was the only person interviewed for the $103,299-a-year
Multnomah County Health Department job she now holds—a promotion that gave her a 20 percent raise last year
Manhas is the woman with whom County Chair Jeff Cogen
on Tuesday admitted to having an affair.
Manhas is director of policy and planning for the county health department. She was promoted to that position in in September 2012, during the time she and Cogen were having the affair.
The details of her promotion—which have not previously been reported—raise further questions about Cogen’s judgment.
On July 1, 2012, Multnomah County posted a job for a new position. The job was open only to existing Multnomah County employees. Applications were only accepted for 13 days.
County spokesman David Austin says the job included the duties Manhas then held, plus the duties of the Health Department’s research director, who was retiring. (County officials say between 10 percent and 20 percent of job postings are available only to existing county employees.)
There were five applicants. Two were disqualified immediately because they did not work for the county.
The other two applicants, both health department employees, withdrew before the interview process began.
That left only Manhas, who by that time had been having an affair with Cogen for more than a year, according to the timeline Cogen provided to WW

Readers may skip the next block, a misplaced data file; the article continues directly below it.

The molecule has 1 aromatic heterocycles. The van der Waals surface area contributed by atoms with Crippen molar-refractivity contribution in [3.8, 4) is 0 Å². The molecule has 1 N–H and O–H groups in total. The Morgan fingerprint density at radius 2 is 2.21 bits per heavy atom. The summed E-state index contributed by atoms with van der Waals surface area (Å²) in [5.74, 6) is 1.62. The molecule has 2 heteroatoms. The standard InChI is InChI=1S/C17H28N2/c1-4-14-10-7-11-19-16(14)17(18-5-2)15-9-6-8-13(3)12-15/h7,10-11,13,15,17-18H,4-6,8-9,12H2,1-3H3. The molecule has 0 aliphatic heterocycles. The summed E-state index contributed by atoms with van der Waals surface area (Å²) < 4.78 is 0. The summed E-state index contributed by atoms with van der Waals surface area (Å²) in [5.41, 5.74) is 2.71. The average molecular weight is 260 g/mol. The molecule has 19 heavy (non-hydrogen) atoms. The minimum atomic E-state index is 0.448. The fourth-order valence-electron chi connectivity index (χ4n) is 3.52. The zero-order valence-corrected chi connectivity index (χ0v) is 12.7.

earlier this week.
(Other news media have reported that five people interviewed for the job. Austin says that is incorrect.)
As a result, Manhas was interviewing for a job
half of which she already held; sleeping with the county’s highest ranking official
; and facing no competition for the new post
On Sept. 11, 2012, Health Department Director Lillian Shirley
awarded Manhas the job. It came with a 20 percent pay increase, raising Manhas’ salary from $82,097.50.
Shirley reports to the county’s chief operating officer, Joanne Fuller
, who reports to Cogen.
Cogen says he had nothing to do with Manhas’ promotion.
He insisted to WW
his relationship with her did not violate county rules.
County personnel policies say an employee "may not be directly supervised by a person who is a relative, a member of the employee's household, or a person with whom the employee has an intimate relationship. This means the supervisor may not have any say or input into the subordinate individual's job benefits or detriments, either directly or indirectly."
“She is not my subordinate; she does not report to me
,” Cogen told WW
on Tuesday night. “And my understanding is that while what I’ve done is really stupid, really stupid, it’s not a violation of any personnel rules.”
There is no evidence Cogen did influence Manhas’ promotion. Colleagues say she is a bright, dynamic rising star, who single-handedly landed a $7.5 million federal grant in 2011 that has benefited all county school districts.
Yet people who work with Manhas say she regularly visited Cogen’s office
and had better access
to Cogen, unlike other officials of her rank. Manhas often went outside the chain of command to communicate directly
Cogen told WW
that during the course of the two-year-long affair—which he says began “the spring, like May” of 2011 and ended two months ago—he communicated by phone, text and email regularly with Manhas. They also ate lunch and met regularly in the evenings, he says.
As of July 1, all county managers, including Manhas, got a 4 percent raise.
That bumped her salary up to $103,299 a year.